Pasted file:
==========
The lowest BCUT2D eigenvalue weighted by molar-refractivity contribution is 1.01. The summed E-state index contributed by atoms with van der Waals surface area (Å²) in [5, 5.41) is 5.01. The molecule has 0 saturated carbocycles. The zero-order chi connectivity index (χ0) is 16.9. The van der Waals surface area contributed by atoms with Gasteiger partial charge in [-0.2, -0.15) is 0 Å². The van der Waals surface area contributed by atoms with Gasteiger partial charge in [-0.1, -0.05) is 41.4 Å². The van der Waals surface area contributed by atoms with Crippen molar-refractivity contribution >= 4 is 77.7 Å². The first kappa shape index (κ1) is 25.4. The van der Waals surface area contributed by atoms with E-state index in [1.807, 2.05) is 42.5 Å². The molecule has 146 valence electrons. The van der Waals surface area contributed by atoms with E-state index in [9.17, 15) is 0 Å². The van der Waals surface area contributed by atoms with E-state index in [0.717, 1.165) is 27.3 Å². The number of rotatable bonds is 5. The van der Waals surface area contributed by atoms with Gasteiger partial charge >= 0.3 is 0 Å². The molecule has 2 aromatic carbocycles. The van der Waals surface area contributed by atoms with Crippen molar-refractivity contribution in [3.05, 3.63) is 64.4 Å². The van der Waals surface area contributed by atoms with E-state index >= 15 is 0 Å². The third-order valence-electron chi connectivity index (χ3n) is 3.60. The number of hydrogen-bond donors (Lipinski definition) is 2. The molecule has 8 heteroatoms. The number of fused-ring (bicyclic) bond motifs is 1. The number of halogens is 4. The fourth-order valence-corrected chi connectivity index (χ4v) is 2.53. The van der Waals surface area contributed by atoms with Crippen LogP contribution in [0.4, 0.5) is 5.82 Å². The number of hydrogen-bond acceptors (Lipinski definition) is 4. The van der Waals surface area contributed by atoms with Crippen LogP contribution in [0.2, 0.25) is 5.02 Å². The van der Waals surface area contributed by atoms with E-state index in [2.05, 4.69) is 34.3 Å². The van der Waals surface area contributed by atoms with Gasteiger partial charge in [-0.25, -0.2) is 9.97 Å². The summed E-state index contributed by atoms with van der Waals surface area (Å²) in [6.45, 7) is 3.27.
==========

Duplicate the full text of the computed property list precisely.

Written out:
The lowest BCUT2D eigenvalue weighted by molar-refractivity contribution is 1.01. The summed E-state index contributed by atoms with van der Waals surface area (Å²) in [5, 5.41) is 5.01. The molecule has 0 saturated carbocycles. The zero-order chi connectivity index (χ0) is 16.9. The van der Waals surface area contributed by atoms with Gasteiger partial charge in [-0.2, -0.15) is 0 Å². The van der Waals surface area contributed by atoms with Gasteiger partial charge in [-0.1, -0.05) is 41.4 Å². The van der Waals surface area contributed by atoms with Crippen molar-refractivity contribution >= 4 is 77.7 Å². The first kappa shape index (κ1) is 25.4. The van der Waals surface area contributed by atoms with E-state index in [1.807, 2.05) is 42.5 Å². The molecule has 146 valence electrons. The van der Waals surface area contributed by atoms with E-state index in [9.17, 15) is 0 Å². The van der Waals surface area contributed by atoms with E-state index in [0.717, 1.165) is 27.3 Å². The number of rotatable bonds is 5. The van der Waals surface area contributed by atoms with Gasteiger partial charge >= 0.3 is 0 Å². The molecule has 2 aromatic carbocycles. The van der Waals surface area contributed by atoms with Crippen molar-refractivity contribution in [3.05, 3.63) is 64.4 Å². The van der Waals surface area contributed by atoms with E-state index >= 15 is 0 Å². The third-order valence-electron chi connectivity index (χ3n) is 3.60. The number of hydrogen-bond donors (Lipinski definition) is 2. The molecule has 8 heteroatoms. The number of fused-ring (bicyclic) bond motifs is 1. The number of halogens is 4. The fourth-order valence-corrected chi connectivity index (χ4v) is 2.53. The van der Waals surface area contributed by atoms with Crippen LogP contribution in [0.4, 0.5) is 5.82 Å². The number of hydrogen-bond acceptors (Lipinski definition) is 4. The van der Waals surface area contributed by atoms with Crippen LogP contribution in [0.2, 0.25) is 5.02 Å². The van der Waals surface area contributed by atoms with E-state index in [2.05, 4.69) is 34.3 Å². The van der Waals surface area contributed by atoms with Gasteiger partial charge in [-0.25, -0.2) is 9.97 Å². The summed E-state index contributed by atoms with van der Waals surface area (Å²) in [6.45, 7) is 3.27.